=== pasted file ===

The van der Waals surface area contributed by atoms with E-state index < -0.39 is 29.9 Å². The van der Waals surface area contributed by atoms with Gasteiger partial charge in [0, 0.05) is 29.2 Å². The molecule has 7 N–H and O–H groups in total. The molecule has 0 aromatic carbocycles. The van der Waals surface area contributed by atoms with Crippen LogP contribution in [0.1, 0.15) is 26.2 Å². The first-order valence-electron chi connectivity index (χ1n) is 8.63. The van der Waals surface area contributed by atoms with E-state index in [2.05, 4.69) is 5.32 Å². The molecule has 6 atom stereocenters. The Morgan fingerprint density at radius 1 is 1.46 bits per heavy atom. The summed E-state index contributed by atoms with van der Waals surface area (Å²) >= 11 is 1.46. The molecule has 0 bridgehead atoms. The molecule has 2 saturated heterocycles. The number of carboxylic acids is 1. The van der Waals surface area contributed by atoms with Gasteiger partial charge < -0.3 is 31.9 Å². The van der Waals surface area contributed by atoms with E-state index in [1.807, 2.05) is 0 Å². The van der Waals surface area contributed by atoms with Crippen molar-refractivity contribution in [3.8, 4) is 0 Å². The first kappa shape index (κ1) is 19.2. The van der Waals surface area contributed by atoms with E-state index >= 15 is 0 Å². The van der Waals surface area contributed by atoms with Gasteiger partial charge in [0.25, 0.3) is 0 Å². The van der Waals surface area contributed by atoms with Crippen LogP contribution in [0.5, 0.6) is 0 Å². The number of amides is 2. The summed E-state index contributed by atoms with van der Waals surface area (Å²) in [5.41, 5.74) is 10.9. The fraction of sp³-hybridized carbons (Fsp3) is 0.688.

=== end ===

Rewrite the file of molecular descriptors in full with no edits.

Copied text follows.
The van der Waals surface area contributed by atoms with E-state index < -0.39 is 29.9 Å². The van der Waals surface area contributed by atoms with Gasteiger partial charge in [0, 0.05) is 29.2 Å². The molecule has 7 N–H and O–H groups in total. The molecule has 0 aromatic carbocycles. The van der Waals surface area contributed by atoms with Crippen LogP contribution in [0.1, 0.15) is 26.2 Å². The first-order valence-electron chi connectivity index (χ1n) is 8.63. The van der Waals surface area contributed by atoms with E-state index in [2.05, 4.69) is 5.32 Å². The molecule has 6 atom stereocenters. The Morgan fingerprint density at radius 1 is 1.46 bits per heavy atom. The summed E-state index contributed by atoms with van der Waals surface area (Å²) >= 11 is 1.46. The molecule has 0 bridgehead atoms. The molecule has 2 saturated heterocycles. The number of carboxylic acids is 1. The van der Waals surface area contributed by atoms with Gasteiger partial charge < -0.3 is 31.9 Å². The van der Waals surface area contributed by atoms with E-state index in [1.807, 2.05) is 0 Å². The van der Waals surface area contributed by atoms with Crippen molar-refractivity contribution in [3.8, 4) is 0 Å². The first kappa shape index (κ1) is 19.2. The van der Waals surface area contributed by atoms with E-state index >= 15 is 0 Å². The van der Waals surface area contributed by atoms with Gasteiger partial charge in [0.25, 0.3) is 0 Å². The van der Waals surface area contributed by atoms with Crippen LogP contribution in [0.5, 0.6) is 0 Å². The number of amides is 2. The summed E-state index contributed by atoms with van der Waals surface area (Å²) in [5.41, 5.74) is 10.9. The fraction of sp³-hybridized carbons (Fsp3) is 0.688.